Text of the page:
HCV/HIV co-infection is a big health situation among HIV infected patients who shares needle IDU in Vietnam. HCV/HIV co-infected patients quickly progress to cirrhosis and liver cancer and increase hepatotoxic risk due to ARV. Treatment of HCV for HCV/HIV co-infected patients has documented to reduce mortality due to cirrhosis and other related liver diseases caused by HCV. Specific treatment of chronic HCV with Pygelated interferon alpha 2a (Pegasys 180 μg subcutaneous injection, one a week) or Pygelated interferon alpha 2b (Pegintron 1.5 μg/kg subcutaneous injection once a week) combined with Ribavirine (RBV 800mg daily for patients weighted <50 kg and 1000 mg daily for patients weighted ≥50 kg in two divided doses) is a difficult to the HIV infected patients because of their financial problem. The duration of treatment has been ranged from 24, 48 or 72 weeks depending on HCV genotypes and response. Concurrent treatment of Peg-IFN/RBV and ARV requires notes to avoid drug interaction and to reduce adverse sides, so the common ARV regimens are TDF + 3TC + EFV or TDF + 3TC + ATV/r or DRV/r or LPV/r. In Vietnam, because of limited financial resource, there is a little number of HCV/HIV co-infected patients being treated with Peg-IFN/RBV. We conducted a study to analyze HCV genotypes, clinical manifestations and initially to assess response to Peg-IFN/RBV treatment among HCV/HIV co-infected patients in OPC at the National Hospital for Tropical Diseases.

Speaker
Biography:

Md. Mahabubul Islam Majumder has completed his MBBS degree from Chittagong Medical College under Chittagong University at the age of 23 years in 1983 & completed (FCPS) Fellow of College of Physicians & Surgeons in Internal Medicine in 1995 from (BCPS) Bangladesh College of Physicians & Surgeons. Now he is working as Professor of Medicine in Department of Medicine in Comilla Medical College, Comilla, Bangladesh. He has published more than 32 papers in reputed national & international journals and was speaker in more than 50 national & international seminars. Now he is conducting large scale study on Osteoporosis and diseases of infection. He is a member of American College of Physicians (ACP) also.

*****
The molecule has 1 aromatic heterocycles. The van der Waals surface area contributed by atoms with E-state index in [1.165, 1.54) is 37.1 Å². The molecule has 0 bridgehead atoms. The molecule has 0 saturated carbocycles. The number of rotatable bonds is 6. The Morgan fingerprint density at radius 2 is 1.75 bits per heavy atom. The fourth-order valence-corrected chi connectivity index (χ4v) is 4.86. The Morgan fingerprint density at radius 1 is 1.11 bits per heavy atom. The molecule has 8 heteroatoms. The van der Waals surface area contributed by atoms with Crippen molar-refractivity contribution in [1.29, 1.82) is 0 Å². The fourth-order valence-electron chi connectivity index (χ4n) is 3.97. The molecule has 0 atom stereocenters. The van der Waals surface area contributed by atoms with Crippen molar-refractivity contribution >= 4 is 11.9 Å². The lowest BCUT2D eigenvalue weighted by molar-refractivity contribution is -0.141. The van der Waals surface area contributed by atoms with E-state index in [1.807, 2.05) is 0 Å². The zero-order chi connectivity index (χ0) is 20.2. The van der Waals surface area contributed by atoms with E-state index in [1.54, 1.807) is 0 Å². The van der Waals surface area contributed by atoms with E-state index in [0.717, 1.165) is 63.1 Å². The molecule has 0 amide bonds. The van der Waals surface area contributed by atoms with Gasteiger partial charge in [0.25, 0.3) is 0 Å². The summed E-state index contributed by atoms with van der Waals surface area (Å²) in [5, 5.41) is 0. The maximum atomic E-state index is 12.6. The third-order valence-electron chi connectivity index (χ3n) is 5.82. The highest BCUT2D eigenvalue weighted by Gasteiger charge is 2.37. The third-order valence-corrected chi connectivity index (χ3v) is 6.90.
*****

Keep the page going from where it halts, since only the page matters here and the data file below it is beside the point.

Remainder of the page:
Abstract:

Urinary tract infection (UTI) is common bacterial infection in mankind. The changing antimicrobial sensitivity in UTI demands use of appropriate antibiotics. A prospective study was performed in Comilla Medical Collage during the period of January 2011 to December 2011 with 551 adult patients presented with symptoms suggestive of UTI. The study was designed to isolate and identify the nature of bacteria in UTI with their sensitivity pattern to common antibiotics. Of the 551 tested samples, 131 samples showed growth of pathogens among which the most prevalent were E. coli 98 (75%) followed by Klebsiella pneumonia 14 (10.7%) and Enterococcus 8 (6%). The majority 96 (73.3%) of the isolates were from female while the remaining were from male and this sex difference was statistically significant (p<0.001). Imipenem, meropenem, amikacin, nitrofurantoin, gentamycin, mecillinum and amoxyclav are found to be effective against 76-100% of the uropathogens. Most powerful antibiotics in our study were imipenem, meropenem, amikacin and nitrofurantoin which show their efficacy against 91-100% isolates. In more than 60% case shows their resistance against amoxycillin, nalidexic acid, cefixime, ciprofloxacin, cotrimoxazole and cephalosporins which raises the question regarding rationality to empirically use of these antibiotics in UTI without culture and sensitivity reports. Urinary isolates are more sensitive to imipenem, meropenem, amikacin and nitrofurantoin. There is every need to constantly monitor culture and sensitivity pattern. Large scale prospective studies are necessary in tertiary level hospital to make a guide line for antibiotics in UTI.